Termination of THE employment CONTRACT
1. Termination with a notice period
The length of the new notice periods depends solely on the seniority of the employee. Employers and employees can however agree to a more favourable terms regarding the notice period on an individual or even on company level.
As from the 1st of January 2014, the notice period is determined in 2 periods :the period before 1 January 2014 and the period as from 1 January 2014.
The first part of the notice period will be determined according to the legal, statutory and conventional rules which apply to the employee concerned on the 31st of December 2013. This means that (the first part of) the notice period needs to be set as if the employment contract would have been terminated on 31 December 2013.
The second part of the notice period is calculated based on the seniority acquired by the employee as of the 1st of January 2014. For this second part, the following notice periods will apply.
2. Breach of contract
Both the employer and the employee can also terminate the employment contract with immediate effect (‘breach of contract’). In this case a severance pay is due by the party breaking the contract, corresponding to the salary that should have been paid, in case the employment contract was ended by a notice period (see above).
3. Severe fault
An employment agreement can also be terminated due to a severe fault. When terminating the contract due to severe fault, there is no severance pay due.
A severe fault is defined as “reasons/incidents that make any professional relation between employer and employee impossible in an immediate and permanent manner”.
A very strict legislation regarding the formalities is applicable to this kind of termination.
The termination should take place within 3 days as from the discovery of the urgent reason and within the following 3 days these urgent reasons that explain the termination of the contract, need to be notified to the defaulted party.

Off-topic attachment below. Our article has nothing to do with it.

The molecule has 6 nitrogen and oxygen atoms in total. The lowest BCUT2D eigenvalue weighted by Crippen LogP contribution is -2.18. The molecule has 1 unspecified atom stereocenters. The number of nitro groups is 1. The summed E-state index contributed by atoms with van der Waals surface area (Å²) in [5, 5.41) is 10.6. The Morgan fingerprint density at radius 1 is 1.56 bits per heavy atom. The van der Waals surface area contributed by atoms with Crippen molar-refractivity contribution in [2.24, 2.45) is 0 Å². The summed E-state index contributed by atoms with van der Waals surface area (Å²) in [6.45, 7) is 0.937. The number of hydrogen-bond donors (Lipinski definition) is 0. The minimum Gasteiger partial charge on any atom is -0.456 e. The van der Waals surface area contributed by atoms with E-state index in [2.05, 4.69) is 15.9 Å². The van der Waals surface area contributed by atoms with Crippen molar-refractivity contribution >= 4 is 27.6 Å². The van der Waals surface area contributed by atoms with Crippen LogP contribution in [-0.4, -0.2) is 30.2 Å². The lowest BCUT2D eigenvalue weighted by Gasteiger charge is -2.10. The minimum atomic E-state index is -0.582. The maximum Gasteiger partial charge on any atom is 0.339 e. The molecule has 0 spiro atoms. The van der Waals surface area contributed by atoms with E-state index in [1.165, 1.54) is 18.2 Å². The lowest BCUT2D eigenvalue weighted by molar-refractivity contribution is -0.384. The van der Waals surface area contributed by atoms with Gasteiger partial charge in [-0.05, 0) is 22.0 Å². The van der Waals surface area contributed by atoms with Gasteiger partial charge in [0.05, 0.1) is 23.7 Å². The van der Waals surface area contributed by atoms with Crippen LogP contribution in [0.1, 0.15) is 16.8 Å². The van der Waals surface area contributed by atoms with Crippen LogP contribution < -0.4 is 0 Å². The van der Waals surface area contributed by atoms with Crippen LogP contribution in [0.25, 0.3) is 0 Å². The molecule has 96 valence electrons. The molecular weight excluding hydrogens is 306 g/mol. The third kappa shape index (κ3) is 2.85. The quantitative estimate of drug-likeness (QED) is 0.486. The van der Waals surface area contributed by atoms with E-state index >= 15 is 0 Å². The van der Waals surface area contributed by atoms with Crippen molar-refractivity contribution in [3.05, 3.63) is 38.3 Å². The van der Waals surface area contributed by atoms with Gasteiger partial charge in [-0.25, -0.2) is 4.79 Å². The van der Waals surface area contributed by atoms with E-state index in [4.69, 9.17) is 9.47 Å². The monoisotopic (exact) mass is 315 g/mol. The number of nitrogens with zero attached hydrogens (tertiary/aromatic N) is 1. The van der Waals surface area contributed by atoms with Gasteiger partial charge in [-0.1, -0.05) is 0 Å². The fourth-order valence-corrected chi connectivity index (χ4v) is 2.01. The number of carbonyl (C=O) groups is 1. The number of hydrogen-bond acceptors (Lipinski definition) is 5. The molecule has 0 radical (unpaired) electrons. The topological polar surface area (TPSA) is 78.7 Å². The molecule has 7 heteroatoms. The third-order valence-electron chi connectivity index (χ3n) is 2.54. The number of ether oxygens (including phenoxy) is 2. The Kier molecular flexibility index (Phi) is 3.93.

If the employee should be a ‘protected’ employee a special procedure before the Labor Court is applicable.
4. Motivation of the termination
The employer is required to provide a motivation for the termination of the employment agreement to the employee, in case the employee requests for such motivation in writing. If the employer does not provide this motivation he will be fined with an amount that equals 2 weeks of salary.
If the employee can proof that the motivation for the termination is obviously unreasonable, he can claim an indemnity of 3 up to 17 weeks of salary.
5. Protection from termination of the employment contract
Many categories of employees carry an extra protection against termination of their employment contract (e.g. a pregnant employee, an employee representative in works council,…). The employer remains in the possibility to terminate their employment contract at any time. However, proof has to be provided by the employer that this termination is based on reasons other than the reason these employees are protected for (e.g. pregnancy, membership of the works council,…). In some cases the employer is required to follow a specific procedure before the labour court.
6. Fixed term contract & contracts for a specific task
Fixed-term contracts and contracts for a specific task will end automatically when they have reached the end date / date of finishing this task.